UK acid-related disease trends revealed

By Lynda Williams, Senior medwireNews Reporter

The incidence of Barrett's esophagus (BE) in the UK has doubled in recent years, but the incidence of gastroesophageal reflux disease (GERD) is stable, study findings reveal.

The research used information collated from the General Practice Research Database for 5860 patients with BE and 125,519 patients with GERD to demonstrate changes in the care and incidence of acid-related disease in the UK between 1996 and 2005.

Kalliopi Alexandropoulou and co-authors, from St George's Hospital and Medical School in London, UK, say their research "provides a reliable reflection of the burden of these diseases currently in the UK and a baseline for future studies to compare trends in disease epidemiology as management changes are implemented."

As reported in the European Journal of Gastroenterology and Hepatology, the incidence of BE increased from 0.11 to 0.24 cases per 1000 men and from 0.06 to 0.11 cases per 1000 women over the period.

While the results may represent a "genuine increase" in BE incidence, the researchers note that the findings may also reflect increased use of endoscopy over the study period, and changes in the definition of BE to include short segment disease.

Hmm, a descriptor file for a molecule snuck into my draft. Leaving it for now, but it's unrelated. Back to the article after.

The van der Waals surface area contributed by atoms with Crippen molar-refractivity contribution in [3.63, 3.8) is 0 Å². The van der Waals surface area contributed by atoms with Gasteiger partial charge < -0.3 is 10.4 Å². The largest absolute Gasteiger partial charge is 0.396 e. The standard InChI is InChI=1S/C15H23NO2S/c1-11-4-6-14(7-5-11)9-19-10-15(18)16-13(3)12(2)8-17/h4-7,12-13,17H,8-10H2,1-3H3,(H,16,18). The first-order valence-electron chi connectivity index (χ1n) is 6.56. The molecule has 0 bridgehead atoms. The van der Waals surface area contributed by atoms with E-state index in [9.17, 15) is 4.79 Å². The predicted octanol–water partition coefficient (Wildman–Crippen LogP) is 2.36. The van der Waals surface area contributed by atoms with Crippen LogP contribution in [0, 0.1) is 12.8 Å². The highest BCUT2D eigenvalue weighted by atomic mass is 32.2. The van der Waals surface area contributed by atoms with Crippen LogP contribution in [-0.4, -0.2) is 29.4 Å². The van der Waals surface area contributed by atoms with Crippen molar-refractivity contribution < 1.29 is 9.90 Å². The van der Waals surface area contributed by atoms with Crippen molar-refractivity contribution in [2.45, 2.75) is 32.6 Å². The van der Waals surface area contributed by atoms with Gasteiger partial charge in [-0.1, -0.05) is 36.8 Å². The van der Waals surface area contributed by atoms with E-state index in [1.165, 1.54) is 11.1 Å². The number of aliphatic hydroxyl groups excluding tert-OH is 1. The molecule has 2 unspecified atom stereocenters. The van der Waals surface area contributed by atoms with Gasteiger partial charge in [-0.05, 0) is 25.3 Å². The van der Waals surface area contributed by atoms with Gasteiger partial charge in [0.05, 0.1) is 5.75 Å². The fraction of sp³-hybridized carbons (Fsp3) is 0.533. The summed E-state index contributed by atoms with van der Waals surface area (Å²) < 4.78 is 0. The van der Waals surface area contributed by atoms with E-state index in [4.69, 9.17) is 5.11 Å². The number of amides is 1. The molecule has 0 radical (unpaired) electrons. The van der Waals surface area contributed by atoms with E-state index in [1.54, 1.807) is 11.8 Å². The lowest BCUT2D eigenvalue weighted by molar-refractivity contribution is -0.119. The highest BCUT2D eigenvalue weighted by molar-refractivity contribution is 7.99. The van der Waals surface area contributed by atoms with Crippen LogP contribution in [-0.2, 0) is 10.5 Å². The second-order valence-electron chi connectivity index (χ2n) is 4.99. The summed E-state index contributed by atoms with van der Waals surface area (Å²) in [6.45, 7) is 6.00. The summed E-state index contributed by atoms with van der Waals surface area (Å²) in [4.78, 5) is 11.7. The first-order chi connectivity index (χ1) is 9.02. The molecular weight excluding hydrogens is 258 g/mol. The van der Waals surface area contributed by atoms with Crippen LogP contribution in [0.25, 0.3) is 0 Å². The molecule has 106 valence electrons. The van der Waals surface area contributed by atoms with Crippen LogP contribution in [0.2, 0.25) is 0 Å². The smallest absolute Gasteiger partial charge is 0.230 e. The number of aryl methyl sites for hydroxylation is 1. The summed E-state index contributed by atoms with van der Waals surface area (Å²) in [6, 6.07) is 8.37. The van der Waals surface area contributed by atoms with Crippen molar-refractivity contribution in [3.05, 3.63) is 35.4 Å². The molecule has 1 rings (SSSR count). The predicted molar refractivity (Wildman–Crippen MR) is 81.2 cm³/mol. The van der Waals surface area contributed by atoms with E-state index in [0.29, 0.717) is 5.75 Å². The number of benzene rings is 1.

By contrast, the rate of GERD was stable, at an average incidence of 3.99 cases per 1000 men and 4.55 cases per 1000 women.

Esophageal cancer was reported in 69 patients with BE and 183 patients with a diagnosis of GERD at least a year before cancer detection. The accumulated incidence of esophageal cancer was 3.00 cases per 1000 BE patient-years compared with just 0.30 cases per 1000 GERD patient-years.

Alexandropoulou et al note that the study period "witnessed huge changes in the management of acid-related conditions." This, they say, is demonstrated by a decrease in histamine-2 receptor antagonist prescriptions, from 39.0 to 14.5% of patients with a new diagnosis of GERD, and an increase in proton pump inhibitor use from 52% to 79%.

"These trends have significant implications for healthcare planning and financing in the UK and other countries," the team concludes.

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